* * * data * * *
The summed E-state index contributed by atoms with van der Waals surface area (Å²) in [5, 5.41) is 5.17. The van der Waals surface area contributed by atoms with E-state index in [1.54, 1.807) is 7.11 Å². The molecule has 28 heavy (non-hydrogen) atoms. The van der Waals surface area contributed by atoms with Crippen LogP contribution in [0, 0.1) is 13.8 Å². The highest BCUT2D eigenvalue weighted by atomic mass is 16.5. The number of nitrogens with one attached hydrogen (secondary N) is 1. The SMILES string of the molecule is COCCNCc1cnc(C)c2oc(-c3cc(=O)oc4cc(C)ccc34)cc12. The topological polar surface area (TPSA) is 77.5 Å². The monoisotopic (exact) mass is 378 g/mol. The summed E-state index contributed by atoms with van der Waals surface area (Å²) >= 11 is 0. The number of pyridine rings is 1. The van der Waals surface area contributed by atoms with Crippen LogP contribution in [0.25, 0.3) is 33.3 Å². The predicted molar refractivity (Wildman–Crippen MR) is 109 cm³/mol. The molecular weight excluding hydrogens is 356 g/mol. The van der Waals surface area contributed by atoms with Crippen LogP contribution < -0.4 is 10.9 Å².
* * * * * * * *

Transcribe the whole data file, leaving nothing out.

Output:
The summed E-state index contributed by atoms with van der Waals surface area (Å²) in [5, 5.41) is 5.17. The van der Waals surface area contributed by atoms with E-state index in [1.54, 1.807) is 7.11 Å². The molecule has 28 heavy (non-hydrogen) atoms. The van der Waals surface area contributed by atoms with Crippen LogP contribution in [0, 0.1) is 13.8 Å². The highest BCUT2D eigenvalue weighted by atomic mass is 16.5. The number of nitrogens with one attached hydrogen (secondary N) is 1. The SMILES string of the molecule is COCCNCc1cnc(C)c2oc(-c3cc(=O)oc4cc(C)ccc34)cc12. The topological polar surface area (TPSA) is 77.5 Å². The monoisotopic (exact) mass is 378 g/mol. The summed E-state index contributed by atoms with van der Waals surface area (Å²) >= 11 is 0. The number of pyridine rings is 1. The van der Waals surface area contributed by atoms with Crippen LogP contribution in [0.25, 0.3) is 33.3 Å². The predicted molar refractivity (Wildman–Crippen MR) is 109 cm³/mol. The molecular weight excluding hydrogens is 356 g/mol. The van der Waals surface area contributed by atoms with Crippen LogP contribution < -0.4 is 10.9 Å².